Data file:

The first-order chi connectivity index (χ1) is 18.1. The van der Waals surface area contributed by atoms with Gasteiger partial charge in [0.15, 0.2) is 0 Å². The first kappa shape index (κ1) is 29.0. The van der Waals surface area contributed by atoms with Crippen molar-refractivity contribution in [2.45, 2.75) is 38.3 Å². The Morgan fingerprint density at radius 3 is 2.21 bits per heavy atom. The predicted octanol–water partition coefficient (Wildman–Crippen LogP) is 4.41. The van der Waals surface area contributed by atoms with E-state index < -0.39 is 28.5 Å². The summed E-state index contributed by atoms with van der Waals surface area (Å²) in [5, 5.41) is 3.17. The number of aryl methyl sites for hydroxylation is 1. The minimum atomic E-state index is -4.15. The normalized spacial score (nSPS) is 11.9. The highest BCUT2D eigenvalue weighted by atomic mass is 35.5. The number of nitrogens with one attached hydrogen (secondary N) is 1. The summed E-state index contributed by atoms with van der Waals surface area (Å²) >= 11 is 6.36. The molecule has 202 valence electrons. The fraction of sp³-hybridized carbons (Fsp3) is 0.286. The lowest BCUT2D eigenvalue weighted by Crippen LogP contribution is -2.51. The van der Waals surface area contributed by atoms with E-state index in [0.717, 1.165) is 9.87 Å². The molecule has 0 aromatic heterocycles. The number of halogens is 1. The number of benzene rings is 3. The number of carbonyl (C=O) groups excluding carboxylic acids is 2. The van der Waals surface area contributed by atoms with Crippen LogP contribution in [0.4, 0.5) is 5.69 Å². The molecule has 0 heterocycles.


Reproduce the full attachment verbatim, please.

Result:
The first-order chi connectivity index (χ1) is 18.1. The van der Waals surface area contributed by atoms with Gasteiger partial charge in [0.15, 0.2) is 0 Å². The first kappa shape index (κ1) is 29.0. The van der Waals surface area contributed by atoms with Crippen molar-refractivity contribution in [2.45, 2.75) is 38.3 Å². The Morgan fingerprint density at radius 3 is 2.21 bits per heavy atom. The predicted octanol–water partition coefficient (Wildman–Crippen LogP) is 4.41. The van der Waals surface area contributed by atoms with E-state index < -0.39 is 28.5 Å². The summed E-state index contributed by atoms with van der Waals surface area (Å²) in [5, 5.41) is 3.17. The number of aryl methyl sites for hydroxylation is 1. The minimum atomic E-state index is -4.15. The normalized spacial score (nSPS) is 11.9. The highest BCUT2D eigenvalue weighted by atomic mass is 35.5. The number of nitrogens with one attached hydrogen (secondary N) is 1. The summed E-state index contributed by atoms with van der Waals surface area (Å²) >= 11 is 6.36. The molecule has 202 valence electrons. The fraction of sp³-hybridized carbons (Fsp3) is 0.286. The lowest BCUT2D eigenvalue weighted by Crippen LogP contribution is -2.51. The van der Waals surface area contributed by atoms with E-state index in [0.717, 1.165) is 9.87 Å². The molecule has 0 aromatic heterocycles. The number of halogens is 1. The number of benzene rings is 3. The number of carbonyl (C=O) groups excluding carboxylic acids is 2. The van der Waals surface area contributed by atoms with Crippen LogP contribution in [0.4, 0.5) is 5.69 Å². The molecule has 0 heterocycles.